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Anthony Tortorello Doing Business As Full Force Landscaping, Respondent v. William Rhodes and Karen Rhodes

November 7, 2012

ANTHONY TORTORELLO DOING BUSINESS AS FULL FORCE LANDSCAPING, RESPONDENT,
v.
WILLIAM RHODES AND KAREN RHODES, APPELLANTS.



Appeal from a judgment of the Justice Court of the Town of Stony Point, Rockland County (William F. Franks, J.), entered September 13, 2010.

Tortorello v Rhodes

Appellate Term, Second Department

Published by New York State Law Reporting Bureau pursuant to Judiciary Law § 431.

This opinion is uncorrected and will not be published in the printed Official Reports.

Decided on November 7, 2012

PRESENT: NICOLAI, P.J., IANNACCI and LaSALLE, JJ

Nov 7, 2012 --

The judgment, after a non-jury trial, awarded plaintiff the principal sum of $900 and dismissed defendants' counterclaim.

ORDERED that the judgment is modified by reducing the award in favor of plaintiff to the principal sum of $555.82; as so modified, the judgment is affirmed, without costs.

Plaintiff brought this small claims action to recover for the breach of a contract wherein the parties had agreed that plaintiff would supply and plant several trees, and provide landscaping services, for defendants, for the total sum of $2,400. Defendants counterclaimed, seeking to recover $750 in damages that they allegedly had incurred due to plaintiff's failure to perform on the landscaping agreement.

At a non-jury trial, plaintiff testified that, pursuant to a written landscaping agreement with defendants, he had purchased three Serbian Spruce trees and two Blue Spruce trees to plant in defendants' yard. While the written contract specified the type of trees to be planted, it did not specify the required height of the trees. However, both plaintiff and defendants testified that defendants had stated to plaintiff at the time the contract was agreed upon that the trees should match the existing tree line. According to plaintiff's testimony, when he arrived at defendants' property and began planting two Serbian Spruce trees and was preparing to plant the third, he was interrupted by defendant Karen Rhodes, who expressed her disapproval of the trees, claiming that the trees were of the wrong species and were significantly shorter than the trees on the property. Plaintiff maintained that the trees he had purchased were substantially similar to the trees on the property and that they would grow to be the same or similar height once they had matured. Nonetheless, defendants demanded that plaintiff remove the trees and return their $1,200 deposit. Plaintiff unilaterally terminated the agreement and refused to remove the two Serbian Spruce trees that he had planted as well as the unplanted Serbian Spruce, which he left on defendants' driveway. According to plaintiff, that unplanted tree was not returnable to the nursery from which he had purchased it because he had already prepared it for planting. Plaintiff ultimately returned later that day and removed the third unplanted Serbian Spruce tree.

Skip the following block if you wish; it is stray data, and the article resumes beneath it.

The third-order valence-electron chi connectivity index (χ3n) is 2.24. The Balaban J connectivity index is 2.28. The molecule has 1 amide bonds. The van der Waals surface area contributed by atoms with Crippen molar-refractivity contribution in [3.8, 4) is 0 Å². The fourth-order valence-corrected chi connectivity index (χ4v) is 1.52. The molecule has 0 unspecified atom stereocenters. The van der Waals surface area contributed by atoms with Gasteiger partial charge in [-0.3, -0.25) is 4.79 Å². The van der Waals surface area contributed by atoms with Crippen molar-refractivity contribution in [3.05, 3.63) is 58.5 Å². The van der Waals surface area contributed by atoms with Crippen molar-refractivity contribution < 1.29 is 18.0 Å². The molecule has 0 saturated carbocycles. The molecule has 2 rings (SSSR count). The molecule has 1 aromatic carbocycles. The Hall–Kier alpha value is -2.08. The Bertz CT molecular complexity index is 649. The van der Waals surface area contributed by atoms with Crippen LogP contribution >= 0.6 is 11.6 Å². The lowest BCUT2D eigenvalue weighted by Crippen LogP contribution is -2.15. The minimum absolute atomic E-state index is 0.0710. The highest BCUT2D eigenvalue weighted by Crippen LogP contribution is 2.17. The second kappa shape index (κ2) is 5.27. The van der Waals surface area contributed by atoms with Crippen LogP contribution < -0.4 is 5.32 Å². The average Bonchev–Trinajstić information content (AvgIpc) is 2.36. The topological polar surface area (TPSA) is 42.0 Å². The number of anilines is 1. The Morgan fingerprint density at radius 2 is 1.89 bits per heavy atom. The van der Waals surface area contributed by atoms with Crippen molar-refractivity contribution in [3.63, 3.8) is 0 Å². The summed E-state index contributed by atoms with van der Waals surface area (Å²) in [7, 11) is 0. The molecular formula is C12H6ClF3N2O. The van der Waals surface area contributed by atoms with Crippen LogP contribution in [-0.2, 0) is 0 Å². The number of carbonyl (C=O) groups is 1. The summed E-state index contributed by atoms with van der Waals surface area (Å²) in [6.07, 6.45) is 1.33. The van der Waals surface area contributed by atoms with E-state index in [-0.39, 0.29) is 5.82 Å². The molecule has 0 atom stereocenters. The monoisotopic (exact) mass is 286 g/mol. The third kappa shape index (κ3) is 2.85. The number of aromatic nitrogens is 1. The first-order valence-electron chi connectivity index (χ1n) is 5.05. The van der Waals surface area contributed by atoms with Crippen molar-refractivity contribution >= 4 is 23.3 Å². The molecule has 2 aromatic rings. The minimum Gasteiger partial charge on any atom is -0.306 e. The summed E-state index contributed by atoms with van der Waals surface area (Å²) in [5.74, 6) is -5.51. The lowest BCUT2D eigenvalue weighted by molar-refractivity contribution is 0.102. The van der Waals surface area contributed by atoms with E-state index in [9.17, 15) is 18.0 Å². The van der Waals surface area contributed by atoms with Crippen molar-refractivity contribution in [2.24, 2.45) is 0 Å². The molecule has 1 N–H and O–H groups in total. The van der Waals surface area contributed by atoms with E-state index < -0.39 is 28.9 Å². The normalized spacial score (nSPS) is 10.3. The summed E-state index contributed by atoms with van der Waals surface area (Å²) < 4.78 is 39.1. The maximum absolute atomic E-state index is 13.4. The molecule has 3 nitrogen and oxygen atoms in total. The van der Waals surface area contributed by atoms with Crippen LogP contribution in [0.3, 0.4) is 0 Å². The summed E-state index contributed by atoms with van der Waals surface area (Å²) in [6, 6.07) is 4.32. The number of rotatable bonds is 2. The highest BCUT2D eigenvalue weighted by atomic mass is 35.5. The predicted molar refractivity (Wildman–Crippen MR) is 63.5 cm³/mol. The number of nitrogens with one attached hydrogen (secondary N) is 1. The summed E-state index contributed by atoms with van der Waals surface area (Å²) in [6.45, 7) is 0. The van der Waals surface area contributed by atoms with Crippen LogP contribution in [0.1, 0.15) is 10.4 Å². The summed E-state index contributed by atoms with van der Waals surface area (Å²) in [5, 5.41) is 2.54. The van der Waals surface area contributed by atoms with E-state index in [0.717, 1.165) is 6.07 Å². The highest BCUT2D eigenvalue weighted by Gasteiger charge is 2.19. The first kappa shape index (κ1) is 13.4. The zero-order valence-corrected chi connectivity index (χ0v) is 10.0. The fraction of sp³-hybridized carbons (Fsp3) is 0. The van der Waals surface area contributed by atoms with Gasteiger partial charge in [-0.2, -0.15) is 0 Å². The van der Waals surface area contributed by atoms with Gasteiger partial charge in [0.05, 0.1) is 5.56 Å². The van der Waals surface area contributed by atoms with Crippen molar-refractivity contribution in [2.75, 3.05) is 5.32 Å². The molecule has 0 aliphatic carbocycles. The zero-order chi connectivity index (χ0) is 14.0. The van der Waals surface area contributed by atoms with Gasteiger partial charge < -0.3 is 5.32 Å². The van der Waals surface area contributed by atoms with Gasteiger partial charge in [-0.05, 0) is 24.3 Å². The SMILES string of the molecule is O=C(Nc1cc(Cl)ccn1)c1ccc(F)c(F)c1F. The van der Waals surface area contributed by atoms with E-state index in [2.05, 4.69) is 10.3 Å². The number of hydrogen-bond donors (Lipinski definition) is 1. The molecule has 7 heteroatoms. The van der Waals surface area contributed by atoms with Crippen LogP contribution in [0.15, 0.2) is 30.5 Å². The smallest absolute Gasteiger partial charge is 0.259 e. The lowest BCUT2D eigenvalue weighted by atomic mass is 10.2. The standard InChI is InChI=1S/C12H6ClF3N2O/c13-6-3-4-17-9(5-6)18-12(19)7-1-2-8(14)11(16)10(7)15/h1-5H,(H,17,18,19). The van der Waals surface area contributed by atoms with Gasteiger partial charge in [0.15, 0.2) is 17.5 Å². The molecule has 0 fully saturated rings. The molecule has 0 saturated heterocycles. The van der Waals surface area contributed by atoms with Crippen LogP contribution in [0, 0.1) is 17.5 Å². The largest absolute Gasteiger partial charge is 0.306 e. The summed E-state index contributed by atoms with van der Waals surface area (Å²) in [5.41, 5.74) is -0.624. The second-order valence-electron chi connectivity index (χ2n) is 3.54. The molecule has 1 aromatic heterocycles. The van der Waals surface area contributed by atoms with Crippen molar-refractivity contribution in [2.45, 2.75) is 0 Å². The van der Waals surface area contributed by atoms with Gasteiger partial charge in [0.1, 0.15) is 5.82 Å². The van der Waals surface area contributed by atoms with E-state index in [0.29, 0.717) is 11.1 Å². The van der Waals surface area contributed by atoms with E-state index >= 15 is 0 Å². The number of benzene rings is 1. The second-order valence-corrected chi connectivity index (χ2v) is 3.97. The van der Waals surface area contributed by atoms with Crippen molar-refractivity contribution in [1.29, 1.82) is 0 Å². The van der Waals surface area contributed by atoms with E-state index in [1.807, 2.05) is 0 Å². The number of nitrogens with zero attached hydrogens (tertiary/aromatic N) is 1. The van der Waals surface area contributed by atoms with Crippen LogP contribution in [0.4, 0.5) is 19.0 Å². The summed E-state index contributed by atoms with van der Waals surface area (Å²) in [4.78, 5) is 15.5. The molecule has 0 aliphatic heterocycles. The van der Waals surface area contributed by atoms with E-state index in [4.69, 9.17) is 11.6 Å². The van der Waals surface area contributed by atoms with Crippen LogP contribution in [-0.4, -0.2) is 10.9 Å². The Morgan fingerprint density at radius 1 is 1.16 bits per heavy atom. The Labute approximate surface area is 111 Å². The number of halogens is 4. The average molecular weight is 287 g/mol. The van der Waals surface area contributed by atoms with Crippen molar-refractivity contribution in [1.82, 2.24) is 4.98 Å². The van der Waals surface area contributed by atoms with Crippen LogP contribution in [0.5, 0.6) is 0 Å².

According to Mrs. Rhodes' testimony, plaintiff showed her the trees before he planted them and she told him that they were not the right trees and he should not plant them. Defendants submitted an invoice for $150 from a different landscaping contractor that they had hired to move the two Serbian Spruce trees that plaintiff had planted to a different area on their property. In support of their counterclaim, defendants maintained that they had incurred $750 in damages due to plaintiff's failure to perform under the landscaping contract.

Following trial, the Justice Court awarded plaintiff the principal sum of $900 and dismissed defendants' counterclaim.

As both plaintiff and defendants testified that defendants had stated to plaintiff at the time the contract was agreed upon that the trees should match the existing tree line, plaintiff breached the contract by providing and planting trees that were too short and did not match the tree line. Nevertheless, defendants opted to retain the two trees that had been planted and, thus, plaintiff is only entitled to recover the reasonable value of the two Serbian Spruce trees he had ...


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